kube-storage-version-migrator              4.7.8     True        False         False      47m
machine-api                                4.7.8     True        False         False      46m
machine-approver                           4.7.8     True        False         False      57m
machine-config                             4.7.8     True        False         False      57m
marketplace                                4.7.8     True        False         False      56m
monitoring                                 4.7.8     True        False         False      46m
network                                    4.7.8     True        False         False      58m
node-tuning                                4.7.8     True        False         False      57m
openshift-apiserver                        4.7.8     True        False         False      50m
openshift-controller-manager               4.7.8     True        False         False      55m
openshift-samples                          4.7.8     True        False         False      49m
operator-lifecycle-manager                 4.7.8     True        False         False      57m
operator-lifecycle-manager-catalog         4.7.8     True        False         False      57m
operator-lifecycle-manager-packageserver   4.7.8     True        False         False      50m
service-ca                                 4.7.8     True        False         False      58m
storage                                    4.7.8     True        False         False      58m

$ oc get operators --all-namespaces
No resources found

Installing the Windows Machine Config Operator

OpenShift uses operators to create and manage the nodes in a cluster along with managment of cluster services. Check out my post on Understanding Over the Air Updates for some background.

Most relevant of these cluster operators are the Machine-API and Machine-Config which facilitate the creation of machines using the cloud provider API and the operating system configuration of these machines necessary to form a cluster node. However, enabling Windows containers requires installation of an additional Windows machine config operator.

Installing an operator on the CLI typically requires creation of a Namespace, an OperatorGroup, and a Subscription resource.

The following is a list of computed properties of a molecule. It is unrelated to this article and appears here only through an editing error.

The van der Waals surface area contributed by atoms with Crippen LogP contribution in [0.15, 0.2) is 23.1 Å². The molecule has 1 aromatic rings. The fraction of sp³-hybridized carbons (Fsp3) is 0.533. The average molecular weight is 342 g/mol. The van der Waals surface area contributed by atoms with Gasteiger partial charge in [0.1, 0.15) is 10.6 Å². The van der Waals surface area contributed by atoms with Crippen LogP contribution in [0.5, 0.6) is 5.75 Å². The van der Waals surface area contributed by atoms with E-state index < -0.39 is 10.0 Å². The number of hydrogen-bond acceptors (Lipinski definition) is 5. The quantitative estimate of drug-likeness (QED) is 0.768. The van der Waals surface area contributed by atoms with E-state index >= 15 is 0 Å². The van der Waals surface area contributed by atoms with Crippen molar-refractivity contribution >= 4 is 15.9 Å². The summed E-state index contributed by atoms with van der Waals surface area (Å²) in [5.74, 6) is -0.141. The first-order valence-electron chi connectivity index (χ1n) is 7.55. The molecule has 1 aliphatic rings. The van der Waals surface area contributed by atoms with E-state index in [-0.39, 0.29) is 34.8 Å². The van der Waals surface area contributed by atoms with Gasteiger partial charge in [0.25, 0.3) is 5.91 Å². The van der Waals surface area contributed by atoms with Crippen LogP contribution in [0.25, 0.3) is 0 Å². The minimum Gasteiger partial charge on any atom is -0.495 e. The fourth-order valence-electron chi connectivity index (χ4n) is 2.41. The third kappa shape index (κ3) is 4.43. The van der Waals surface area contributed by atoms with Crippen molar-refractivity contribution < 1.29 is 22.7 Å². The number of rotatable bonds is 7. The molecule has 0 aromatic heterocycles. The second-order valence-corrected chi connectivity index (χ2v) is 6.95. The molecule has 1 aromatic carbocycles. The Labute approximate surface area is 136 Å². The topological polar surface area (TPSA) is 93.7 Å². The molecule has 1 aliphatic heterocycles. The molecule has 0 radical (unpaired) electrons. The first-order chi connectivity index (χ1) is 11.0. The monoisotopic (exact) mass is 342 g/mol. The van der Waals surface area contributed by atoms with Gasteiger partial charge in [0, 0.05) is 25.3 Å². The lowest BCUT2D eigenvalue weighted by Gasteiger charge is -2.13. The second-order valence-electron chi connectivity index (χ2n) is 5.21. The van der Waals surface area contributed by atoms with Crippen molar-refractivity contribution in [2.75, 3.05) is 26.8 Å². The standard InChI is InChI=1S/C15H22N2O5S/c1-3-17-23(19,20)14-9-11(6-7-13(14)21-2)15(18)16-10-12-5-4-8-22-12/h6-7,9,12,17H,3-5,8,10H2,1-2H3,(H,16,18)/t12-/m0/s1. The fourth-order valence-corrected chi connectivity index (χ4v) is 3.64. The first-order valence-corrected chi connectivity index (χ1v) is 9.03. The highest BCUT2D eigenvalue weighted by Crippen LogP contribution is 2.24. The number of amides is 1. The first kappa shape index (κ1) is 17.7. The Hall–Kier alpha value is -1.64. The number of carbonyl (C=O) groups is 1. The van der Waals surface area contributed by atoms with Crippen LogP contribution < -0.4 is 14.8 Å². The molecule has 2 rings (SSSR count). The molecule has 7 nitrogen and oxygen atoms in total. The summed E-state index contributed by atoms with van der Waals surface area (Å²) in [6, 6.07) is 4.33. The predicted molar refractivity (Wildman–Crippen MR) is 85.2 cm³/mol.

$ cat <<EOF | oc create -f -
apiVersion: v1
kind: Namespace
  name: openshift-windows-machine-config-operator
  labels: "true"
$ cat <<EOF | oc create -f -
kind: OperatorGroup
  name: windows-machine-config-operator
  namespace: openshift-windows-machine-config-operator
  - openshift-windows-machine-config-operator
$ cat <<EOF | oc create -f -
kind: Subscription
  name: windows-machine-config-operator
  namespace: openshift-windows-machine-config-operator
  channel: "stable" 
  installPlanApproval: "Automatic" 
  name: "windows-machine-config-operator"
  source: "redhat-operators" 
  sourceNamespace: "openshift-marketplace" 

After a few seconds check that the ClusterServiceVersion has been created. This is used to tell the Operator Lifecycle Manager how to install the operator.

$ oc get csv -n openshift-windows-machine-config-operator

๐Ÿ““ Do you GitOps?

Assuming the machineset.yaml has been configured as described and asuming a layout like this we can use a more GitOps compatible flow for the WMCO installation. A Kustomize template can be applied with the oc CLI -k flag.

Adding a Windows Node

Now that the WMCO factory is in place we can provide it the raw materials to build a Windows node.

Creating a Windows MachineSet

The Machine API operator uses a MachineSet resource to understand exactly how to build a machine and how many to build. There is already a MachineSet for the Linux workers, so we will create an Azure Windows MachineSet to enable our Windows machines to be built.

๐Ÿ““ Start with 0 replicas

It is important to create the MachineSet with 0 replicas for now as we fulfill some further prerequisites.

Here is an example with placeholder values. Further details on the values to replace in this example MachineSet are discussed in the WMCO github repo.


# example MachineSet before replacing "<values>"
kind: MachineSet
  labels: <infrastructureID>
  name: winworker
  namespace: openshift-machine-api
  replicas: 0
    matchLabels: <infrastructureID> winworker
      labels: <infrastructureID> worker worker winworker Windows
            name: azure-cloud-credentials
            namespace: openshift-machine-api
            offer: WindowsServer
            publisher: MicrosoftWindowsServer
            resourceID: ""
            sku: 2019-Datacenter-with-Containers
            version: latest
          kind: AzureMachineProviderSpec
          location: <location>